Dear Colleagues and Friends,
In lieu of a newsletter for this quarter, we thought we would provide our perspective on some of what we see happening around us in the Software & Tech-enabled Services Sector with a primer on consumer FinTech and SPACs.
From SoFi to Acorns, the FinTech sector has arguably become one of the most prolific (if not the most prolific) recipients of SPAC interest and money. On the back of at least two dozen of already announced and completed FinTech SPAC transactions in the past 12 months, another dozen SPACs are on the block, actively looking for more FinTech acquisitions (arguably, a lot more FinTechs might be hoping for an overpriced SPAC takeover).
We have already been looking at the FinTech (and, in particular, consumer FinTech) industry with a grain of salt when it comes to valuations. Considering Revolut as one of many examples. Revolut provides a current banking account, P2P payments, fx services, and some other financial services. It is today one of FinTech’s largest unicorns, expanding rapidly and globally to the tune of 13 million retail customers and another half million business customers, with close to $1B in funding and a valuation that was around $5.5B at its latest funding about a year ago. The firm announced breaking even last November (the second such announcement, it did the same back in December 2018, just to re-dip in the red) and after tripling both revenues and losses in 2019 (actually revenues grew 180% while losses increased 220% to $140M). That’s a staggering $400+ per customer valuation while each customer cost the company $10+ a year. And Revolut is not alone: Monzo raised doubts as a going concern in its 2020 annual report, N26, Starling Bank and others less prominent could be put in the same boat (so long as there is enough room in that boat).
Match cash-hungry B2C FinTech companies with cash-rich SPACs and you get the foundations for the next perfect storm, or at least that’s what you would think. Is this a zero-sum game, or is this a mutually beneficial situation? Who is winning and who is losing? On the de-SPAC’ing, that is when the SPAC makes its acquisition and allows the target to become a listed company, the FinTech gets funding and liquidity, while the SPAC gets a hopefully valuable asset before its clock runs out and it has to return the money to its investors who get the bump on the stock price. We are left with the retail investor – but how is this different than prior crowdfunding models? Isn’t it what it is? When the SPAC de-SPACs and the stock investors buy (sometimes because of the brand rather than a sound financial analysis), aren’t they crowdfunding? Not really – their investment doesn’t go to the FinTech. The FinTech will get the cash from the SPAC with or without the support of stock investors, and, whether the valuation by the SPAC was over-hyped or not, it only matters for when and whether the FinTech firm will come back to the markets for a follow-on offering. It’s the story of greedy entrepreneurs finding greedy investors… pigs get slaughtered. If you can get more money for the same price (hear equity) why should you not? But what is the right valuation for your FinTech firm (hint: we can help with that too).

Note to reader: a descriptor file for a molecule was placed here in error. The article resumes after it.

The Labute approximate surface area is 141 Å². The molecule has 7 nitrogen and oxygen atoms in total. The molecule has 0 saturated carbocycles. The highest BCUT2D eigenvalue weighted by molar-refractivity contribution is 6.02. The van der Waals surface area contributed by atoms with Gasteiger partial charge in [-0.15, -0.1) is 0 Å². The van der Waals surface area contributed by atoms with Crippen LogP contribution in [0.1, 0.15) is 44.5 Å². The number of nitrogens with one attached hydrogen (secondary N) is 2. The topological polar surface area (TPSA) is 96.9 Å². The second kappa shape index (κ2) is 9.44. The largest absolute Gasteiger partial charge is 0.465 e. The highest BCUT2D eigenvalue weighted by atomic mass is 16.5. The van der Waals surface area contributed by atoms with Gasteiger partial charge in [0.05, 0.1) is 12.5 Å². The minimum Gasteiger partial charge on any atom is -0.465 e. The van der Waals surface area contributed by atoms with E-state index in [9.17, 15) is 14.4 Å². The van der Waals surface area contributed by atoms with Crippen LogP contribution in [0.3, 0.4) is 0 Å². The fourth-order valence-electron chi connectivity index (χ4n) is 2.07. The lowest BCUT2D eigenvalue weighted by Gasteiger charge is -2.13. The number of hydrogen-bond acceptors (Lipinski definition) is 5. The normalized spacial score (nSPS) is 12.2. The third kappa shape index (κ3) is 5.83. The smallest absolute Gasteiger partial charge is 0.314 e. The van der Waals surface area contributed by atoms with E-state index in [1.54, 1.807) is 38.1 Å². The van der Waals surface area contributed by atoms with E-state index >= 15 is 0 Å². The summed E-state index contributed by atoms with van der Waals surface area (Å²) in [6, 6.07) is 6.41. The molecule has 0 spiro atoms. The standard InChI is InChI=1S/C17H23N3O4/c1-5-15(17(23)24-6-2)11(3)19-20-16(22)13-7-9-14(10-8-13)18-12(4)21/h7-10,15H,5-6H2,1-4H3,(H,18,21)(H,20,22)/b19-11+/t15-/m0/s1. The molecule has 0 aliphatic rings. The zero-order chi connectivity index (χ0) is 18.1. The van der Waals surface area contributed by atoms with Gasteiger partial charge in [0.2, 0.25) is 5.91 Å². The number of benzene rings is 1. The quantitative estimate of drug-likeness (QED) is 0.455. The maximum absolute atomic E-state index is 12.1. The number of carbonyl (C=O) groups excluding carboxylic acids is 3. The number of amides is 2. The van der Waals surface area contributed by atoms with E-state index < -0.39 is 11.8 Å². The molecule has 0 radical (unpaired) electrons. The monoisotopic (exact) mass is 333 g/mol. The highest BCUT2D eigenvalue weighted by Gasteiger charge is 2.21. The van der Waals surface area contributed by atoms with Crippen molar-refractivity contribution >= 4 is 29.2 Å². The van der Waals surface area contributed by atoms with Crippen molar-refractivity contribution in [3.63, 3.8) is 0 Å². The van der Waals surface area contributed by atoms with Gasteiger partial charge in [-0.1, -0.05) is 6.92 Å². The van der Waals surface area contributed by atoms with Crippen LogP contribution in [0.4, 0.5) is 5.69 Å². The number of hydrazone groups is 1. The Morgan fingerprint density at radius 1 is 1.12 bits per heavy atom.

We have seen that dance all too often: new financial products get created (or a new twist on financial products comes out), financial whiz, nerds and sophisticated investors figure out a way to make a quick buck, word is out, my cab driver’s grand-mother asks whether she should invest her 401(k) into the magic instrument and more cab drivers need to drive more hours to support their grandmothers who have lost all their savings investing in a product they did not understand.
And what do a number of these B2C FinTech do? They bring financial tools to the mass. Take them as such, educational tools: you want to learn about stock trading, use Robinhood, you want to learn about fx-trading, go for eToro, direct lending, LendingTree, interest compounding, Acorns, etc. Unfortunately, there isn’t (to my knowledge) a FinTech that helps invest in SPACs (yet) but try to apply two basic principles: there is no reward without risk (said otherwise, there is no free lunch), and diversify (or don’t put all your eggs in the same basket).
On our end, we have built a sound practice by advising B2B financial technology companies rather than trying our chance at B2C FinTech. We look at business models that are less cash-intensive and more predictable. We understand the business needs they solve for and the markets trends they deal with. We often even draw a semantic line between FinTech (a term used for B2C models) and financial technology firms (B2B) but that’s just us.
If you'd like to discuss the market further, contact the Equiteq Software and Tech-enabled Services sector leads directly:
We hope you enjoyed our Q1 software and tech-enabled services (SWTES) newsletter. This is a work in progress and as such, we appreciate your feedback and continue to incorporate some into the subsequent editions.